FYI: On a related solar note, ARISE Technologies must have pitched itself well at the Cleantech Venture Forum. The company — which has its fair share of critics — announced this week it has raised $3.84 million in a brokered private placement, which will no doubt help the struggling solar company get its balance sheet in order. Not sure if the funding is a direct result of the Cleantech conference participation or whether this bun was already in the oven, but whatever the case it puts ARISE past the first of several hurdles towards its goal of tranforming from a solar distributor to a lower-cost producer of high-efficiency solar cells and PV-grade silicon. On the silicon front, the company also announced it has signed a non-binding letter of intent to establish its PV-silicon “research pilot” plant at a University of Waterloo technology park. So far we’ve seen lots of “intent” and “memorandums of understanding,” but investors can’t live on promises alone. This company will have to move fast to show it’s more than just words.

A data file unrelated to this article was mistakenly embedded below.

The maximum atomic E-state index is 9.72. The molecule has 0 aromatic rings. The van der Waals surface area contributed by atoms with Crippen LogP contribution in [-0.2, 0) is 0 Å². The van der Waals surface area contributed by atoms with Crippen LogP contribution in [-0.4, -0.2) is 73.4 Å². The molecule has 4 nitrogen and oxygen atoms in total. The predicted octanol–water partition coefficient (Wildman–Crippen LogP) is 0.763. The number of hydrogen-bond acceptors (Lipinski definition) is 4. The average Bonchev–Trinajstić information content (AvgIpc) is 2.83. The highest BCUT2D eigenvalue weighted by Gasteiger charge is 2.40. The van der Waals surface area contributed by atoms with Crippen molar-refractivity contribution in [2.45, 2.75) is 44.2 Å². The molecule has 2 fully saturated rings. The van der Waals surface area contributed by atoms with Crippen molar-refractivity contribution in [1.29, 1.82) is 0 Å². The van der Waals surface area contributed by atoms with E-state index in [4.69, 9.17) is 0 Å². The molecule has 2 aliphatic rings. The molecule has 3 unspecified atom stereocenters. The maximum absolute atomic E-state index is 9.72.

Solar, it’s in the bag

Okay, how do you know solar has become trendy? When some dinky online company called Backup-Power.ca starts selling backpacks and camera/computer bags touted as “solar bags” — a design by a company called Eclipse Solar Gear. Basically, they’re bags with a little transparent pocket containing PV cells. You can apparently plug your cellphones and laptops into a connector in the bag, as long as you’ve got your own cigarette lighter adapter. What you get out of that effort is a solar trickle charge that, well, might give you a little juice over a long time.

Cool, I guess. Great novelty gift for the environmentalist at heart. But beyond that, I think products such as these — as borderline useless as they might be — are great for building awareness of these technologies. Personally, my fav is the purse that’s lined inside with LEDs and powered by a battery that, of course, is charged by the solar PV shell on the purse. It’s dark in those damn purses. Gotta get my wife one so she can find the keys at night. 

Solar, it’s in the bag